With all the current kerfuffle about Amazon’s removal of Macmillan books from their virtual sales "floor" (they aren’t refusing to list the books offered by their associates, only to list Macmillian in their own sales space which is their right,) I’m amused as all hell that I pulled Amazon links off my site last year. I’ve had some strong philosophical and business objections to how Amazon’s business model has been trending with respect to my industry for quite a while. I don’t want to support a business whose practices abuse my industry and cut seriously into my ability to make a living. I’m not demanding or expecting them to change–their model is what they choose, and it’s not up to me to dictate to them how they ought to run their business–but I don’t have to support it when it I find that model unreasonable and unfair to me. This is why there are no Amazon links on any of my websites and haven’t been for some time.
There are also no links to other retailers either, since I don’t want to be in the position of being blackmailed with "but you have so-and-so" by every retail chain and marketing dude in the business. The exception is those specific, local retailers who offer the service of selling and shipping signed books to my fans. These are retailers with whom I have a mutually agreeable relationship and I support and link to them because they support me.
And that’s the key, here: "mutual".
For a long time, the relationship between publishers and super-retailers like Amazon and WalMart have been controlled by the retailer. The supposition seems to be that the publishers need the retailers more than the retailers need the books. But that isn’t true. If you’re a bookseller, you need books (duh). It’s reasonable to negotiate for the best deal you can get and to choose your inventory selectively. It’s unreasonable to throw a hissy fit when you don’t get a deal that is unreasonably one-sided in your favor. It’s also unreasonable to engineer monopoly control of online retailing and distribution of books in all divisions by insisting that, if you want to be listed at all, POD books be printed only by your printer, that e-books be formatted only for your reader, that audio books be sold only through your vendor and expect suppliers to swallow that meekly under bludgeon of "we’re the biggest/only game in town." These are all things that Amazon has attempted with greater or lesser degrees of success in the past five years. And that is why I don’t support Amazon–they are making a grab at monopoly (or near monopoly) of online distribution of all content forms.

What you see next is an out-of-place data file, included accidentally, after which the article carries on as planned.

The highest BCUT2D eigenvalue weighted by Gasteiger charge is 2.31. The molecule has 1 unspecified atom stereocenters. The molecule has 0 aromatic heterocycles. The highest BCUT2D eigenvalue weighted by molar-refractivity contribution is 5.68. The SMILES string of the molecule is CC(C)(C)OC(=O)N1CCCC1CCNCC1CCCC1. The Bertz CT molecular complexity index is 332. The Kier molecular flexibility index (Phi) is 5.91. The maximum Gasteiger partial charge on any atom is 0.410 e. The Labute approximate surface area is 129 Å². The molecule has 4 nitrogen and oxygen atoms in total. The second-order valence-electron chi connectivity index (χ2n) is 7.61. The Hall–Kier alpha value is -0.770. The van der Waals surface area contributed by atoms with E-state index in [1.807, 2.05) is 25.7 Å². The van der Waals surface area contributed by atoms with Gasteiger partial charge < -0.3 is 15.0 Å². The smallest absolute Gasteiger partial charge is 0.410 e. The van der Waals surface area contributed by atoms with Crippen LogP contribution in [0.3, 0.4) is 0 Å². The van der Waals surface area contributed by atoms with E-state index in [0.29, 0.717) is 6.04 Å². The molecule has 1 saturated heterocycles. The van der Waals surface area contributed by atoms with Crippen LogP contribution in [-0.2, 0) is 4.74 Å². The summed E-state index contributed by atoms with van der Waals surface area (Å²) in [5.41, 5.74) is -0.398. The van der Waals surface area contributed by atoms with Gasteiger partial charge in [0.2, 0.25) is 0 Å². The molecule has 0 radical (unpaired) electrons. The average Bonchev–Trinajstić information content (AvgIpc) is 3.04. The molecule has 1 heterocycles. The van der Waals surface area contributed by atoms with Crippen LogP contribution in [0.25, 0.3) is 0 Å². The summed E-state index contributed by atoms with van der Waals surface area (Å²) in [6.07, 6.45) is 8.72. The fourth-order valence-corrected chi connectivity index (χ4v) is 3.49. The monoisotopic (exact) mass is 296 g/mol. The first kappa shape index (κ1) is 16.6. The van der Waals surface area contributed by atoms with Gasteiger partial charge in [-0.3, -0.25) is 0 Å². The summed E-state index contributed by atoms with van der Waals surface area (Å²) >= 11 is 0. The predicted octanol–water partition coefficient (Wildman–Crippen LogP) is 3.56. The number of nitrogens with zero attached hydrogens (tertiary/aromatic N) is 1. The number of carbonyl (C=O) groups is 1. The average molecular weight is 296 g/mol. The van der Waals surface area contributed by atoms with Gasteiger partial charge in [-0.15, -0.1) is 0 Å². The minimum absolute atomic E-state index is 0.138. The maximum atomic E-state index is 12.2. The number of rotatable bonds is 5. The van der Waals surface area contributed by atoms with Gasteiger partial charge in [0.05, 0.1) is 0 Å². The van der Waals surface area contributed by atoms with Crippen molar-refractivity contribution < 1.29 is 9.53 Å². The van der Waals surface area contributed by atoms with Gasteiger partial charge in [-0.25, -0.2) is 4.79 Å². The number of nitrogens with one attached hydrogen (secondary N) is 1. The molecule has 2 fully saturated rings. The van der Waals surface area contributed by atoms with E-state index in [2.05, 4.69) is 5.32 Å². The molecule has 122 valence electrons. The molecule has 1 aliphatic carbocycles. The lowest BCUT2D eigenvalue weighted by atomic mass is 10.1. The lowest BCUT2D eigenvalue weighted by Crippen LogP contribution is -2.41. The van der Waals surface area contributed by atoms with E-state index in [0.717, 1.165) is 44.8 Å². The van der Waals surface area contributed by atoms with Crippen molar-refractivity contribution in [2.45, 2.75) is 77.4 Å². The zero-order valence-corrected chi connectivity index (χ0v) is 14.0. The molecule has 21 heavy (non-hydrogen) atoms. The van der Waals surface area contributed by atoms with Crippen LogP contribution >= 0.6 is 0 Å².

No matter how you feel about Amazon in general, the Kindle, the iPad, e-books, the book industry, or any of the rest of it, it is wise to consider what you are supporting when you give any company your money. Or your links.
I am not published by any subdivision of Macmillan and their current issue is not a personal one for me, but it is a highly-visible indicator of the corporate model that Amazon has chosen to embrace to which I do have strong personal objections. I don’t like monopolies. I don’t like abusive DRMs or "licensing" property. I don’t like backdoor thefts. I don’t like exclusive channels. So, I don’t like Amazon’s practices. So, there won’t be any Amazon links on any of my sites unless and until they change their tune on all these issues. And not just a little; a lot.
If you want to know more about this issue, I strongly suggest taking a look at John Scalzi’s post on the topic. As usual, Scalzi has rounded up the pertinent facts and links and made it pretty easy to understand.